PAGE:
Lanier v. Colvin
MEMORANDUM OPINION AND ORDER that the Commissioner's decision be REVERSED and REMANDED pursuant to sentence four of 42:405(g) for further proceedings. Signed by Magistrate Judge Katherine P. Nelson on 8/15/2016. (srr)
IN THE UNITED STATES DISTRICT COURT
FOR THE SOUTHERN DISTRICT OF ALABAMA
DEANNA H. LANIER,
CAROLYN W. COLVIN,
Acting Commissioner of Social Security, )
Civil Action No. 1:15-cv-00255-N
MEMORANDUM OPINION AND ORDER
Plaintiff Deanna H. Lanier brings this action pursuant to 42 U.S.C. §§ 405(g)
and 1383(c)(3), seeking judicial review of a final decision of the Commissioner of
Social Security denying her application for disability insurance benefits (“DIB”). The
parties have consented to the exercise of jurisdiction by, and this case has been
ordered referred to, the undersigned United States Magistrate Judge for all
proceedings in this Court pursuant to 28 U.S.C. § 636(c), FED. R. CIV. P. 73, and S.D.
Ala. GenLR 73. See Docs. 14, 16. Parties waived oral argument in this case. Doc. 15.
Upon consideration of the administrative record (“R.”) (Doc. 8), Plaintiff’s
Brief (Doc. 9), and the Commissioner’s Brief (Doc. 11), the Court has determined that
the Commissioner’s decision denying Plaintiff’s benefits should be REVERSED and
REMANDED under sentence four of 42 U.S.C. § 405(g).1
Any appeal taken from this memorandum opinion and order and simultaneously entered separate
judgment may be made directly to the Eleventh Circuit Court of Appeals. See Doc. 14.
Plaintiff filed an application for DIB and a period of disability on March 19,
2012 (see R. 128-29), alleging a disability onset date of April 1, 2007. See R. 128. Her
application was initially denied. See R. 75-79. Hearings were conducted before
Administrative Law Judge Perry Martin (“the ALJ”) on June 6, 2013. See R. 34-63.
On August 23, 2013, the ALJ issued the decision, now before this Court, finding
Plaintiff not disabled. R. 17-33. The Appeals Council issued a decision declining to
review the ALJ’s determination on March 21, 2015 (see R. 1-6), rendering the
Commissioner’s decision final for purposes of judicial review (see 20 C.F.R. §
404.981). Claimant timely filed a complaint in this Court on May 15, 2015. See Doc.
Plaintiff is a resident of Theodore, Alabama, born June 30, 1965. R. 128. She
was 47 at the time of the hearing before the ALJ. R. 34, 128. She left school after
completing tenth grade and has not completed the GED exam. R. 41. Her past
relevant work experience includes positions as a landscaper, a nursery manager, a
receiving clerk, and a horticulture gardener. R. 28, 179. She did not perform
substantial gainful activity between the alleged onset date of April 1, 2007, and the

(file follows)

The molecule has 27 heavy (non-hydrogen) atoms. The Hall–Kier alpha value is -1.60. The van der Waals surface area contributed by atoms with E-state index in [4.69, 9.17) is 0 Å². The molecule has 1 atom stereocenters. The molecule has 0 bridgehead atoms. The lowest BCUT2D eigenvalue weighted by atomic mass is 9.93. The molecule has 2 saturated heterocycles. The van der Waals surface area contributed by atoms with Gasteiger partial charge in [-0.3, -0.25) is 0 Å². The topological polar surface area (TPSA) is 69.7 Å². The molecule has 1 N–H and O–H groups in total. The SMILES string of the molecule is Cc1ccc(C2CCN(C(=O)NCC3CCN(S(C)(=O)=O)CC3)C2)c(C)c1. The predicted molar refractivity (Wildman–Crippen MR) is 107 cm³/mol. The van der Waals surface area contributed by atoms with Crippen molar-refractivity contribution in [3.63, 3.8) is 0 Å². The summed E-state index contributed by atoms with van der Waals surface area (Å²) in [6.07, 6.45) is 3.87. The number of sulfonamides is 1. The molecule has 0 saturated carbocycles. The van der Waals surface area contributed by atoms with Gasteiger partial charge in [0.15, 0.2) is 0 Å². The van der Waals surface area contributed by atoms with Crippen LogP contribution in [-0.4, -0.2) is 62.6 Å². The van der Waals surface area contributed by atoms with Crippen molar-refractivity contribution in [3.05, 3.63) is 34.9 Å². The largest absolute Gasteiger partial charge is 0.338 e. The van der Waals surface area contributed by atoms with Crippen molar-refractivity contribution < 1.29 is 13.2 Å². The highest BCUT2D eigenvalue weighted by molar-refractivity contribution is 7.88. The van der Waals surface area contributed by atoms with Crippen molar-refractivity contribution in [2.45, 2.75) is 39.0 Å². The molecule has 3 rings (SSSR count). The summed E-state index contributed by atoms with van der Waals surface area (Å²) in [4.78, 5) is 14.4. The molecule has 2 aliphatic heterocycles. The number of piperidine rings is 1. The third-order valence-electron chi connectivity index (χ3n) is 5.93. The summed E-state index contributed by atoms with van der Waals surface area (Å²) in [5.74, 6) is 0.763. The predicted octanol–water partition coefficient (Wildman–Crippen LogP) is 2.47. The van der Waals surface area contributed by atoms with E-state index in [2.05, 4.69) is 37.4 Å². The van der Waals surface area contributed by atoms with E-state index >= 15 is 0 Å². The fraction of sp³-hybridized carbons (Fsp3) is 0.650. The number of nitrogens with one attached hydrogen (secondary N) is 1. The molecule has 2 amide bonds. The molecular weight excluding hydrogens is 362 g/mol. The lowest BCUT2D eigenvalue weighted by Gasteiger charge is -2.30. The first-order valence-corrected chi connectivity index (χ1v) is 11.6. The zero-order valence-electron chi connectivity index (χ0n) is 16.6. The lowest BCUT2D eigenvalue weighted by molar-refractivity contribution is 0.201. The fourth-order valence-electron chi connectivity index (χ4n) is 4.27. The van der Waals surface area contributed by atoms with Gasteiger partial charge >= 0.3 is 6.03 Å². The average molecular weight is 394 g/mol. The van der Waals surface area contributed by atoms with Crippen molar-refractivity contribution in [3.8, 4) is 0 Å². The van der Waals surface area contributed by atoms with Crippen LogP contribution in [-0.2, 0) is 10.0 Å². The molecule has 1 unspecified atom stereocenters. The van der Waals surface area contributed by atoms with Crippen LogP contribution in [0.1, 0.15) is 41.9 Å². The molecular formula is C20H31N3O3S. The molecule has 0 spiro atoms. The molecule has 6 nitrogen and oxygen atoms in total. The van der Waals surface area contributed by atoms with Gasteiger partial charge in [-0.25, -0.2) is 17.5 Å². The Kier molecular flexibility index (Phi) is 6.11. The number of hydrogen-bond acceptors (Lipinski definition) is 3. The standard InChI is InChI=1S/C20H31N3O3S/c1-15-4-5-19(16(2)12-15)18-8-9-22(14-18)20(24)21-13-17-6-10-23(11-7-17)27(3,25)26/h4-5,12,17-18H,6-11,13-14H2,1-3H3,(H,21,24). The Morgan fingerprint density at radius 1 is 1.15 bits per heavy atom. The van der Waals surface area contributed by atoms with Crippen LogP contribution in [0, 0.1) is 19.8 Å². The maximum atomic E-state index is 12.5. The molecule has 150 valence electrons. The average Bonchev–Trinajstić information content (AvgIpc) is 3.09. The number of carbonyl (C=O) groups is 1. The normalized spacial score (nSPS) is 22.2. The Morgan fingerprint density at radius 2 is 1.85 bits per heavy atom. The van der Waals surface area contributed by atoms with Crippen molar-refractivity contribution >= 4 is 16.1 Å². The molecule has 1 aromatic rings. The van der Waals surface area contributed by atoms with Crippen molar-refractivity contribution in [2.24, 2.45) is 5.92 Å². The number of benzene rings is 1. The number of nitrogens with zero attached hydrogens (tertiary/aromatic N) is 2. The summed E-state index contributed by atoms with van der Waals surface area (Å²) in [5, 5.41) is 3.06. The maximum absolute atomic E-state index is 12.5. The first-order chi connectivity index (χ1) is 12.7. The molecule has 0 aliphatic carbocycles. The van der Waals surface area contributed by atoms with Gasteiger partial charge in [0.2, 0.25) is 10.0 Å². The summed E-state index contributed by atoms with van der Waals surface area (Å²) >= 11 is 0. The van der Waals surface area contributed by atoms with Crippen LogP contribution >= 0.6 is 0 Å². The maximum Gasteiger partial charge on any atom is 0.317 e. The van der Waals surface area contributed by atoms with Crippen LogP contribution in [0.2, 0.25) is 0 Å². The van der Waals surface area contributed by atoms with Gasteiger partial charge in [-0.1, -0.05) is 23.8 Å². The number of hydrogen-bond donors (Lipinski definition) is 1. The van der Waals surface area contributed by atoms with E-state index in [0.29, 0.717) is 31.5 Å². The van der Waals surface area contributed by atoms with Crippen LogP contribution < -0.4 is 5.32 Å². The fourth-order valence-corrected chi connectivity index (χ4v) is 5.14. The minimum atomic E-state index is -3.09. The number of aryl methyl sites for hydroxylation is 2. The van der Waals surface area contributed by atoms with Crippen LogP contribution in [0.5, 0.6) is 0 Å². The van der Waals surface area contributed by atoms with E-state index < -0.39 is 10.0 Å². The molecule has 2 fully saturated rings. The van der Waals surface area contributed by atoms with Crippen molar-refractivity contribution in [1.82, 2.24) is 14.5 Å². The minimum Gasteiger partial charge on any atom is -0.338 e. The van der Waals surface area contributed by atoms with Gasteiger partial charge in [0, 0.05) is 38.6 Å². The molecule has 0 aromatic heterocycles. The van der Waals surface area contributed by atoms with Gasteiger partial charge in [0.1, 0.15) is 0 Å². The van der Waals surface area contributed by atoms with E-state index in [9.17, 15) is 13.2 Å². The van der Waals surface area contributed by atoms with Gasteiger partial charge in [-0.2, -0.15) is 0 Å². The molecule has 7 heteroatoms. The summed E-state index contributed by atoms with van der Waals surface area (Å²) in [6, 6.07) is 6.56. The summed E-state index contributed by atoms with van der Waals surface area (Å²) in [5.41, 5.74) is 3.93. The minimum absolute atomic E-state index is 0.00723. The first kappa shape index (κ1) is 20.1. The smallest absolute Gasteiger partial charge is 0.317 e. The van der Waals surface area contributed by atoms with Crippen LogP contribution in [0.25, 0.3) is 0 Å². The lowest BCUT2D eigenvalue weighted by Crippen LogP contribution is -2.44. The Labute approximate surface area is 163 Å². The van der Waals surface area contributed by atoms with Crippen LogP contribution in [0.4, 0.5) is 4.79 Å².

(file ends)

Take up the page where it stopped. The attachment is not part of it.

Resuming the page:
date last insured of June 30, 2007. R. 22, 140-41. Plaintiff suffers from epilepsy and
depression with anxiety disorder. R. 22. She has been treated by Dr. Georgia Lea for
frontal lobe seizure activity and by Dr. Elaine Mallary, psychiatrist, for bipolar
disorder, depression, and anxiety. R. 27. She has been on medication to control both
seizures and anxiety. Id.
Claims on Appeal
On appeal to this Court, Plaintiff asserts that the Commissioner’s decision to
deny benefits is in error (i.e., not supported by substantial evidence) on the following
1. The ALJ reversibly erred in failing to assign controlling weight to
the opinion of the Plaintiff’s treating physician, Georgia Lea, M.D.
Dr. Lea’s opinion’s regarding the onset of the Plaintiff’s disability
should be given controlling weight under Social Security Ruling
2. The ALJ reversibly erred under Social Security Ruling 83-20 and
HALLEX I-2-6-70(A) by failing to call on the services of a medical
expert to determine the onset of Claimant’s impairments.
Doc. 9 at 1-2.
Standard of Review
In all Social Security cases, a plaintiff (sometimes referred to as a claimant)
bears the burden of proving that he or she is unable to perform his or her previous
work. Jones v. Bowen, 810 F.2d 1001, 1005 (11th Cir. 1986). In evaluating whether
that burden has been met, and thus a claimant has proven that he or she is disabled,
the examiner (most often an ALJ) must consider the following four factors: (1)
objective medical facts and clinical findings; (2) diagnoses of examining physicians;
(3) evidence of pain; and (4) the plaintiff’s age, education, and work history (see id);
and, in turn,
uses a five-step sequential evaluation to determine whether the
claimant is disabled, which considers: (1) whether the claimant is
engaged in substantial gainful activity; (2) if not, whether the claimant
has a severe impairment; (3) if so, whether the severe impairment
meets or equals an impairment in the Listing of Impairments in the